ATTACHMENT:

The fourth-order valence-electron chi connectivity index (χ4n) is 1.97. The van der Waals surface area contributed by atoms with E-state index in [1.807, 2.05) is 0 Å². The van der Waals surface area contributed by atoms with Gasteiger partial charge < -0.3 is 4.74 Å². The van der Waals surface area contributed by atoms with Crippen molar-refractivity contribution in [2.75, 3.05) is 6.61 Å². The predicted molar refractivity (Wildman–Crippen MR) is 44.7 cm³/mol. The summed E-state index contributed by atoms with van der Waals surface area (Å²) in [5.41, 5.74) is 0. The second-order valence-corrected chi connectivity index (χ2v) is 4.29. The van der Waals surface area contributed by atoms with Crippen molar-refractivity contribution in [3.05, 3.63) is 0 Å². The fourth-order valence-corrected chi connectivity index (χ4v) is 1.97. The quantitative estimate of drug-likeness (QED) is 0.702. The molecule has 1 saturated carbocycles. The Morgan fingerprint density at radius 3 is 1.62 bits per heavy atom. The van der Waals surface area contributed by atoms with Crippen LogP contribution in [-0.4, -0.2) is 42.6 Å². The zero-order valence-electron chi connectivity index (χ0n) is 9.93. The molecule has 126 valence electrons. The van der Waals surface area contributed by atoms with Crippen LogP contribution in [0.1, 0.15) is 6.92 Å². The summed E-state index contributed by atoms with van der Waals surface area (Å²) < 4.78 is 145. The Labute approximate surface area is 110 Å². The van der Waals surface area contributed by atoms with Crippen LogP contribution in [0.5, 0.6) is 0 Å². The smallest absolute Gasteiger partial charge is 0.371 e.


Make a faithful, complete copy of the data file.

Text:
The fourth-order valence-electron chi connectivity index (χ4n) is 1.97. The van der Waals surface area contributed by atoms with E-state index in [1.807, 2.05) is 0 Å². The van der Waals surface area contributed by atoms with Gasteiger partial charge < -0.3 is 4.74 Å². The van der Waals surface area contributed by atoms with Crippen molar-refractivity contribution in [2.75, 3.05) is 6.61 Å². The predicted molar refractivity (Wildman–Crippen MR) is 44.7 cm³/mol. The summed E-state index contributed by atoms with van der Waals surface area (Å²) in [5.41, 5.74) is 0. The second-order valence-corrected chi connectivity index (χ2v) is 4.29. The van der Waals surface area contributed by atoms with Crippen molar-refractivity contribution in [3.05, 3.63) is 0 Å². The fourth-order valence-corrected chi connectivity index (χ4v) is 1.97. The quantitative estimate of drug-likeness (QED) is 0.702. The molecule has 1 saturated carbocycles. The Morgan fingerprint density at radius 3 is 1.62 bits per heavy atom. The van der Waals surface area contributed by atoms with Crippen LogP contribution in [-0.4, -0.2) is 42.6 Å². The zero-order valence-electron chi connectivity index (χ0n) is 9.93. The molecule has 126 valence electrons. The van der Waals surface area contributed by atoms with Crippen LogP contribution in [0.1, 0.15) is 6.92 Å². The summed E-state index contributed by atoms with van der Waals surface area (Å²) < 4.78 is 145. The Labute approximate surface area is 110 Å². The van der Waals surface area contributed by atoms with Crippen LogP contribution in [0.5, 0.6) is 0 Å². The smallest absolute Gasteiger partial charge is 0.371 e.